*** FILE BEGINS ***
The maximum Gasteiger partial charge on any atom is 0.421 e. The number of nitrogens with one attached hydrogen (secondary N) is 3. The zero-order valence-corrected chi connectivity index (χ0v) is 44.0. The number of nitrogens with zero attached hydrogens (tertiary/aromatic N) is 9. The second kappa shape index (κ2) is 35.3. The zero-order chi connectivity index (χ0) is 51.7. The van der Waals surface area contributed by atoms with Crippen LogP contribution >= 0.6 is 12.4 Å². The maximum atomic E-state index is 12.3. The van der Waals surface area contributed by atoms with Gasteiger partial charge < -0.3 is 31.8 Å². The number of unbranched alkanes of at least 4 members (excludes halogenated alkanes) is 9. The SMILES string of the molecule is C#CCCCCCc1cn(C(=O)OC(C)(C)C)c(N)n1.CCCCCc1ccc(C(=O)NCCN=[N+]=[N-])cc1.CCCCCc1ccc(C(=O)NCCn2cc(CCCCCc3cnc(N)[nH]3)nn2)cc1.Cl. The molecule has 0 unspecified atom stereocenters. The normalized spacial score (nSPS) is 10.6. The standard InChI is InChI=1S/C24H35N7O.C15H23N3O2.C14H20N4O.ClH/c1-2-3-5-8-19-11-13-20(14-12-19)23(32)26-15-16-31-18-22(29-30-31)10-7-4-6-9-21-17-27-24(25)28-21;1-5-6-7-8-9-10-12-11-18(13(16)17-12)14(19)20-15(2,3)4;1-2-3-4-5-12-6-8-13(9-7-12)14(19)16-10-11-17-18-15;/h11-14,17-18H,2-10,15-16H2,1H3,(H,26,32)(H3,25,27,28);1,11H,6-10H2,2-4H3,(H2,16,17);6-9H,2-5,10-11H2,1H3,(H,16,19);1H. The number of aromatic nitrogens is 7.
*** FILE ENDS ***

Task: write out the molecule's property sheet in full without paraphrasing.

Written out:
The maximum Gasteiger partial charge on any atom is 0.421 e. The number of nitrogens with one attached hydrogen (secondary N) is 3. The zero-order valence-corrected chi connectivity index (χ0v) is 44.0. The number of nitrogens with zero attached hydrogens (tertiary/aromatic N) is 9. The second kappa shape index (κ2) is 35.3. The zero-order chi connectivity index (χ0) is 51.7. The van der Waals surface area contributed by atoms with Crippen LogP contribution >= 0.6 is 12.4 Å². The maximum atomic E-state index is 12.3. The van der Waals surface area contributed by atoms with Gasteiger partial charge < -0.3 is 31.8 Å². The number of unbranched alkanes of at least 4 members (excludes halogenated alkanes) is 9. The SMILES string of the molecule is C#CCCCCCc1cn(C(=O)OC(C)(C)C)c(N)n1.CCCCCc1ccc(C(=O)NCCN=[N+]=[N-])cc1.CCCCCc1ccc(C(=O)NCCn2cc(CCCCCc3cnc(N)[nH]3)nn2)cc1.Cl. The molecule has 0 unspecified atom stereocenters. The normalized spacial score (nSPS) is 10.6. The standard InChI is InChI=1S/C24H35N7O.C15H23N3O2.C14H20N4O.ClH/c1-2-3-5-8-19-11-13-20(14-12-19)23(32)26-15-16-31-18-22(29-30-31)10-7-4-6-9-21-17-27-24(25)28-21;1-5-6-7-8-9-10-12-11-18(13(16)17-12)14(19)20-15(2,3)4;1-2-3-4-5-12-6-8-13(9-7-12)14(19)16-10-11-17-18-15;/h11-14,17-18H,2-10,15-16H2,1H3,(H,26,32)(H3,25,27,28);1,11H,6-10H2,2-4H3,(H2,16,17);6-9H,2-5,10-11H2,1H3,(H,16,19);1H. The number of aromatic nitrogens is 7.